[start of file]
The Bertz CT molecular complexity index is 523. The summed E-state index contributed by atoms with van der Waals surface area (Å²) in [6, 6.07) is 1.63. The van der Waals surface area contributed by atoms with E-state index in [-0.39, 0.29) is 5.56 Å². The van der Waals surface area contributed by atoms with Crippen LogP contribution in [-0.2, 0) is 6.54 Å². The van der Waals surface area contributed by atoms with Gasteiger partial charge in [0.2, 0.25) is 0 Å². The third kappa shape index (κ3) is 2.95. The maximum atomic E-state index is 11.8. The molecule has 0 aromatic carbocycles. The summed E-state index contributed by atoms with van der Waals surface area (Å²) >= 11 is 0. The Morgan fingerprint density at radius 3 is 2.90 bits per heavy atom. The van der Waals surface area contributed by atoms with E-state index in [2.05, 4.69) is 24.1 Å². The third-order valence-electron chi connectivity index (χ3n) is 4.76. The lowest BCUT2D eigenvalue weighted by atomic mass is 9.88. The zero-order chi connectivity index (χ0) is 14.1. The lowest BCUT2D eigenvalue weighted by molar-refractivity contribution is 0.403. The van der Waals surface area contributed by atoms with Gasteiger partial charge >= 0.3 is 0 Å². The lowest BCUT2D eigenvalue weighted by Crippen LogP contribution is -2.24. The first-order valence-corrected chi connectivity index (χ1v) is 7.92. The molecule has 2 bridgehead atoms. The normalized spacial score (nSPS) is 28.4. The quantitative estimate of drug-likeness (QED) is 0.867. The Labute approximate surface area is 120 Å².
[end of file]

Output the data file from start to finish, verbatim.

The Bertz CT molecular complexity index is 523. The summed E-state index contributed by atoms with van der Waals surface area (Å²) in [6, 6.07) is 1.63. The van der Waals surface area contributed by atoms with E-state index in [-0.39, 0.29) is 5.56 Å². The van der Waals surface area contributed by atoms with Crippen LogP contribution in [-0.2, 0) is 6.54 Å². The van der Waals surface area contributed by atoms with Gasteiger partial charge in [0.2, 0.25) is 0 Å². The third kappa shape index (κ3) is 2.95. The maximum atomic E-state index is 11.8. The molecule has 0 aromatic carbocycles. The summed E-state index contributed by atoms with van der Waals surface area (Å²) >= 11 is 0. The Morgan fingerprint density at radius 3 is 2.90 bits per heavy atom. The van der Waals surface area contributed by atoms with E-state index in [2.05, 4.69) is 24.1 Å². The third-order valence-electron chi connectivity index (χ3n) is 4.76. The lowest BCUT2D eigenvalue weighted by atomic mass is 9.88. The zero-order chi connectivity index (χ0) is 14.1. The lowest BCUT2D eigenvalue weighted by molar-refractivity contribution is 0.403. The van der Waals surface area contributed by atoms with Gasteiger partial charge >= 0.3 is 0 Å². The lowest BCUT2D eigenvalue weighted by Crippen LogP contribution is -2.24. The first-order valence-corrected chi connectivity index (χ1v) is 7.92. The molecule has 2 bridgehead atoms. The normalized spacial score (nSPS) is 28.4. The quantitative estimate of drug-likeness (QED) is 0.867. The Labute approximate surface area is 120 Å².